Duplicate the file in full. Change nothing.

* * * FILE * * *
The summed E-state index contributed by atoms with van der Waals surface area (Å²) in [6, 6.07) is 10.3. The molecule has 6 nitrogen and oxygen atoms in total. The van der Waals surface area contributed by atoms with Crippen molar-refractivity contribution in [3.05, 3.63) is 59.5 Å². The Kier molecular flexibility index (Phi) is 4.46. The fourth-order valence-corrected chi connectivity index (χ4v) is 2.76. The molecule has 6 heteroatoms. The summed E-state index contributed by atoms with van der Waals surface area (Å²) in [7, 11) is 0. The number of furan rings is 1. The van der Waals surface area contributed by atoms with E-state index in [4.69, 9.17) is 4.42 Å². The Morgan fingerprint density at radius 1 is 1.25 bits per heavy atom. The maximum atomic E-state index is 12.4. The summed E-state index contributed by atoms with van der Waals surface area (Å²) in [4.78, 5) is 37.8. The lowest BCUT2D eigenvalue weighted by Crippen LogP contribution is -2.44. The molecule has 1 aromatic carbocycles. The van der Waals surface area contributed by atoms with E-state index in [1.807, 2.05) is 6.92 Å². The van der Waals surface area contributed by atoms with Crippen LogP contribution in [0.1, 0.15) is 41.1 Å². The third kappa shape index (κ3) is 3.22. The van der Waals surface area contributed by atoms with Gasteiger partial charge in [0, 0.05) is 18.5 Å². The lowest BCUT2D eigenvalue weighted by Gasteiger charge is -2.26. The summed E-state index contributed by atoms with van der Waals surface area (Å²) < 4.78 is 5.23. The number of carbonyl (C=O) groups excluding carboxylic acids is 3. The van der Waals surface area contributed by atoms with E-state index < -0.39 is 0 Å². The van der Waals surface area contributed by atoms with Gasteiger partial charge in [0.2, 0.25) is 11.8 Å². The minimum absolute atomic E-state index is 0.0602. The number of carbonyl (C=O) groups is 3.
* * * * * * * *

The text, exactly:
The summed E-state index contributed by atoms with van der Waals surface area (Å²) in [6, 6.07) is 10.3. The molecule has 6 nitrogen and oxygen atoms in total. The van der Waals surface area contributed by atoms with Crippen molar-refractivity contribution in [3.05, 3.63) is 59.5 Å². The Kier molecular flexibility index (Phi) is 4.46. The fourth-order valence-corrected chi connectivity index (χ4v) is 2.76. The molecule has 6 heteroatoms. The summed E-state index contributed by atoms with van der Waals surface area (Å²) in [7, 11) is 0. The number of furan rings is 1. The van der Waals surface area contributed by atoms with E-state index in [4.69, 9.17) is 4.42 Å². The Morgan fingerprint density at radius 1 is 1.25 bits per heavy atom. The maximum atomic E-state index is 12.4. The summed E-state index contributed by atoms with van der Waals surface area (Å²) in [4.78, 5) is 37.8. The lowest BCUT2D eigenvalue weighted by Crippen LogP contribution is -2.44. The molecule has 1 aromatic carbocycles. The van der Waals surface area contributed by atoms with E-state index in [1.807, 2.05) is 6.92 Å². The van der Waals surface area contributed by atoms with Crippen LogP contribution in [0.1, 0.15) is 41.1 Å². The third kappa shape index (κ3) is 3.22. The van der Waals surface area contributed by atoms with Gasteiger partial charge in [0, 0.05) is 18.5 Å². The lowest BCUT2D eigenvalue weighted by Gasteiger charge is -2.26. The summed E-state index contributed by atoms with van der Waals surface area (Å²) < 4.78 is 5.23. The number of carbonyl (C=O) groups excluding carboxylic acids is 3. The van der Waals surface area contributed by atoms with E-state index < -0.39 is 0 Å². The van der Waals surface area contributed by atoms with Gasteiger partial charge in [0.2, 0.25) is 11.8 Å². The minimum absolute atomic E-state index is 0.0602. The number of carbonyl (C=O) groups is 3.